Form Relationships with Refugees         

One of the greatest things about my internship with World Relief was meeting and forming relationships with refugees from all over the world.  Whether it was though having tea with an Afghan family, playing with Somali children, or taking a Nepali woman to the doctor, I felt as though I was able to see the world without ever leaving Memphis.  As I spent time with the refugees, I was able to hear some of their stories, visit their homes, and learn about their cultures.  My experience with them opened my eyes to many different types of people and the difficult circumstances they are facing.  After working with World Relief, the news on the radio seems much more relevant now that I know people who are affected by the injustices occurring around the globe.

Learn their Stories and Share Yours       

As I learned about their stories and cultures, I helped refugees learn about American culture as well.  Many things that seem second nature to us, such as how to buckle a seat belt or how to buy groceries, are completely new to many refugees. While these people are learning to navigate life in the United States, some funny instances of language or cultural understanding sometimes occur. With one client from Sudan, for example, I had taken him twice to the doctor to follow up on some kidney problems he had been having. Working across a language barrier, he described leaving his family in Sudan, coming to the United States, and beginning a new job. Then, I thought he told me that he had sold his kidney in Africa and had become a soldier. I was amazed and thought, “Wow, no wonder he has kidney problems!” Weeks later, when I took him to the doctor again, I asked him about these things, but he just gave me a puzzled look. It turns out that all along, he had been trying to tell me about his past surgeries and I had mistaken the word “surgery” for “sold” and “soldier!”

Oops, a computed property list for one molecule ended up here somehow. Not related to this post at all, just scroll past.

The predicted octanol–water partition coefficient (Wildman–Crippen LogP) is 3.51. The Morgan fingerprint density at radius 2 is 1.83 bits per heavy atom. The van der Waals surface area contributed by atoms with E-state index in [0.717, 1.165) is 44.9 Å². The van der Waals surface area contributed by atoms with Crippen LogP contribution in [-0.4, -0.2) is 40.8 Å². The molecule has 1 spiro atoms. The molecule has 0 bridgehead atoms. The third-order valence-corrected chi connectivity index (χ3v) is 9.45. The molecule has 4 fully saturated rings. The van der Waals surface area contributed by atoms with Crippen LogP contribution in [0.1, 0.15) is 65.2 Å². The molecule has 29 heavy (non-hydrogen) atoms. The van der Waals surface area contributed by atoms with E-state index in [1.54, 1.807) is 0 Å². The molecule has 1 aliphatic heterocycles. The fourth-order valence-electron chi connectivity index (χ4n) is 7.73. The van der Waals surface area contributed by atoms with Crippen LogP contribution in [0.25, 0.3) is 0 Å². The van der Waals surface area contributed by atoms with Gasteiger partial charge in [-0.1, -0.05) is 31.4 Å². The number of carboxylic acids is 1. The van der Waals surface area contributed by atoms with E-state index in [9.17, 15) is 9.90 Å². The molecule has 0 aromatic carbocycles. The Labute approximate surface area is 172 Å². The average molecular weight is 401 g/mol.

Rely on God

Working across such misunderstandings and some of the crazy, unexpected things that happened taught me to go with the flow and to rely on God as I go.  I know that I cannot do everything to help these people and that I still make lots of mistakes when I try. I learned that God sometimes doesn’t work through the big things we do, but often through the simple.  That could mean taking a family for a drive when they are bored and lonely or praying with a woman when her husband has left her pregnant, with little money, and four children to support. When chaotic or difficult things happen, it’s assuring to know that our true refuge is only found in God and in the new life He offers.

-Anna Warren

Do you know a couple of rising junior and senior high school students who would like to learn about refugees? Encourage them to apply for Nations Among Us: An Immersion Experience. See attached description. We are hosting this weekend plunge July 24th-26th. Applications are due by May 29th. Email kfoster@wr.org to request an application.